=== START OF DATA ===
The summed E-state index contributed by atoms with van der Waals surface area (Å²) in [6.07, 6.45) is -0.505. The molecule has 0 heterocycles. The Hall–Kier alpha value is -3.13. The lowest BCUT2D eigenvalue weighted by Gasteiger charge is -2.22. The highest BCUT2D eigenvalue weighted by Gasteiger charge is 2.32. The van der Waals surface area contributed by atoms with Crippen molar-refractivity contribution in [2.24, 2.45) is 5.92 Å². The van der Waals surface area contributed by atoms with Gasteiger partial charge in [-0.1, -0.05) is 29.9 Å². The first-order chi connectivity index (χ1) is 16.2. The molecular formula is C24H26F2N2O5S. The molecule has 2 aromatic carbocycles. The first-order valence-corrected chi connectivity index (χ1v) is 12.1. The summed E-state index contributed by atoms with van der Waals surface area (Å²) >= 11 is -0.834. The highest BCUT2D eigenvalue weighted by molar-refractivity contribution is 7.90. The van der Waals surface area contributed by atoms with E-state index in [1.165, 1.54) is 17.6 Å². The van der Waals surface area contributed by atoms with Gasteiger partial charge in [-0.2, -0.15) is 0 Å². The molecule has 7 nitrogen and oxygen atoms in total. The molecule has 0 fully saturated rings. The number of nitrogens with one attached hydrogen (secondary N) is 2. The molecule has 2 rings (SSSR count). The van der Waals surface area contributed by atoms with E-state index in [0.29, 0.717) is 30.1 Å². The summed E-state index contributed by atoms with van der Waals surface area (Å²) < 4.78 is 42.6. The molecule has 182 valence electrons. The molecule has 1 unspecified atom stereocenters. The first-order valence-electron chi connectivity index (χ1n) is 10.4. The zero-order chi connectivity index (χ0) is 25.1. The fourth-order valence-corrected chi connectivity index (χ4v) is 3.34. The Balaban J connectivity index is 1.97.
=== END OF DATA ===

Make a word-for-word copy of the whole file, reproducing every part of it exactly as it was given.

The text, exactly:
The summed E-state index contributed by atoms with van der Waals surface area (Å²) in [6.07, 6.45) is -0.505. The molecule has 0 heterocycles. The Hall–Kier alpha value is -3.13. The lowest BCUT2D eigenvalue weighted by Gasteiger charge is -2.22. The highest BCUT2D eigenvalue weighted by Gasteiger charge is 2.32. The van der Waals surface area contributed by atoms with Crippen molar-refractivity contribution in [2.24, 2.45) is 5.92 Å². The van der Waals surface area contributed by atoms with Gasteiger partial charge in [-0.1, -0.05) is 29.9 Å². The first-order chi connectivity index (χ1) is 16.2. The molecular formula is C24H26F2N2O5S. The molecule has 2 aromatic carbocycles. The first-order valence-corrected chi connectivity index (χ1v) is 12.1. The summed E-state index contributed by atoms with van der Waals surface area (Å²) >= 11 is -0.834. The highest BCUT2D eigenvalue weighted by molar-refractivity contribution is 7.90. The van der Waals surface area contributed by atoms with E-state index in [1.165, 1.54) is 17.6 Å². The van der Waals surface area contributed by atoms with Gasteiger partial charge in [-0.2, -0.15) is 0 Å². The molecule has 7 nitrogen and oxygen atoms in total. The molecule has 0 fully saturated rings. The number of nitrogens with one attached hydrogen (secondary N) is 2. The molecule has 2 rings (SSSR count). The van der Waals surface area contributed by atoms with E-state index in [0.29, 0.717) is 30.1 Å². The summed E-state index contributed by atoms with van der Waals surface area (Å²) < 4.78 is 42.6. The molecule has 182 valence electrons. The molecule has 1 unspecified atom stereocenters. The first-order valence-electron chi connectivity index (χ1n) is 10.4. The zero-order chi connectivity index (χ0) is 25.1. The fourth-order valence-corrected chi connectivity index (χ4v) is 3.34. The Balaban J connectivity index is 1.97.